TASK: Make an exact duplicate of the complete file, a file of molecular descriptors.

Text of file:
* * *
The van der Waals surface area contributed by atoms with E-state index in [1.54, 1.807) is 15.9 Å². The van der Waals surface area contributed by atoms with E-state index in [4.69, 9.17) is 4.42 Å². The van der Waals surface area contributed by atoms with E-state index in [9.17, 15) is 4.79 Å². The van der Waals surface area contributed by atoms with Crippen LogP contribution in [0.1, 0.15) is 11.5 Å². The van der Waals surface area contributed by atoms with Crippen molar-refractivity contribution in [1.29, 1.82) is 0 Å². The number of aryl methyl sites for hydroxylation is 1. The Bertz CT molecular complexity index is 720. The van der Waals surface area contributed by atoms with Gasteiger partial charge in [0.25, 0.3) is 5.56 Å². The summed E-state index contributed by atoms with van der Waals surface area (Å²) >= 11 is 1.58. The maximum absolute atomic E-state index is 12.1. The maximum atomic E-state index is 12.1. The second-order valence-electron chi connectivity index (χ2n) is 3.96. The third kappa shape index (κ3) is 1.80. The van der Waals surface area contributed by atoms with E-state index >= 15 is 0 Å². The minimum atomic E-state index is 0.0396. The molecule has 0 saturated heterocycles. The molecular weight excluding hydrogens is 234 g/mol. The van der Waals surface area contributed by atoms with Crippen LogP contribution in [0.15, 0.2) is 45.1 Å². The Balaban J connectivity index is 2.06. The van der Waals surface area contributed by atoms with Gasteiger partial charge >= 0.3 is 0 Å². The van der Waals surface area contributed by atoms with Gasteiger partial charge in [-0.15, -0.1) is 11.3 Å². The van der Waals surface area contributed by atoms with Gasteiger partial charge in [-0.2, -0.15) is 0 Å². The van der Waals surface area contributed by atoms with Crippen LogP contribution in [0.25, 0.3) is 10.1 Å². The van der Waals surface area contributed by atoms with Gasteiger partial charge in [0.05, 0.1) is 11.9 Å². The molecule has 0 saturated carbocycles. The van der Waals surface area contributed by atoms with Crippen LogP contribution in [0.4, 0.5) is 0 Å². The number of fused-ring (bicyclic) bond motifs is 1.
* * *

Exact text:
The van der Waals surface area contributed by atoms with E-state index in [1.54, 1.807) is 15.9 Å². The van der Waals surface area contributed by atoms with E-state index in [4.69, 9.17) is 4.42 Å². The van der Waals surface area contributed by atoms with E-state index in [9.17, 15) is 4.79 Å². The van der Waals surface area contributed by atoms with Crippen LogP contribution in [0.1, 0.15) is 11.5 Å². The van der Waals surface area contributed by atoms with Crippen molar-refractivity contribution in [1.29, 1.82) is 0 Å². The number of aryl methyl sites for hydroxylation is 1. The Bertz CT molecular complexity index is 720. The van der Waals surface area contributed by atoms with Gasteiger partial charge in [0.25, 0.3) is 5.56 Å². The summed E-state index contributed by atoms with van der Waals surface area (Å²) >= 11 is 1.58. The maximum absolute atomic E-state index is 12.1. The maximum atomic E-state index is 12.1. The second-order valence-electron chi connectivity index (χ2n) is 3.96. The third kappa shape index (κ3) is 1.80. The van der Waals surface area contributed by atoms with E-state index >= 15 is 0 Å². The minimum atomic E-state index is 0.0396. The molecule has 0 saturated heterocycles. The molecular weight excluding hydrogens is 234 g/mol. The van der Waals surface area contributed by atoms with Crippen LogP contribution in [0.15, 0.2) is 45.1 Å². The Balaban J connectivity index is 2.06. The van der Waals surface area contributed by atoms with Gasteiger partial charge >= 0.3 is 0 Å². The van der Waals surface area contributed by atoms with Gasteiger partial charge in [-0.15, -0.1) is 11.3 Å². The van der Waals surface area contributed by atoms with Gasteiger partial charge in [-0.2, -0.15) is 0 Å². The van der Waals surface area contributed by atoms with Crippen LogP contribution in [0.25, 0.3) is 10.1 Å². The van der Waals surface area contributed by atoms with Gasteiger partial charge in [0.05, 0.1) is 11.9 Å². The molecule has 0 saturated carbocycles. The van der Waals surface area contributed by atoms with Crippen LogP contribution in [0.4, 0.5) is 0 Å². The number of fused-ring (bicyclic) bond motifs is 1.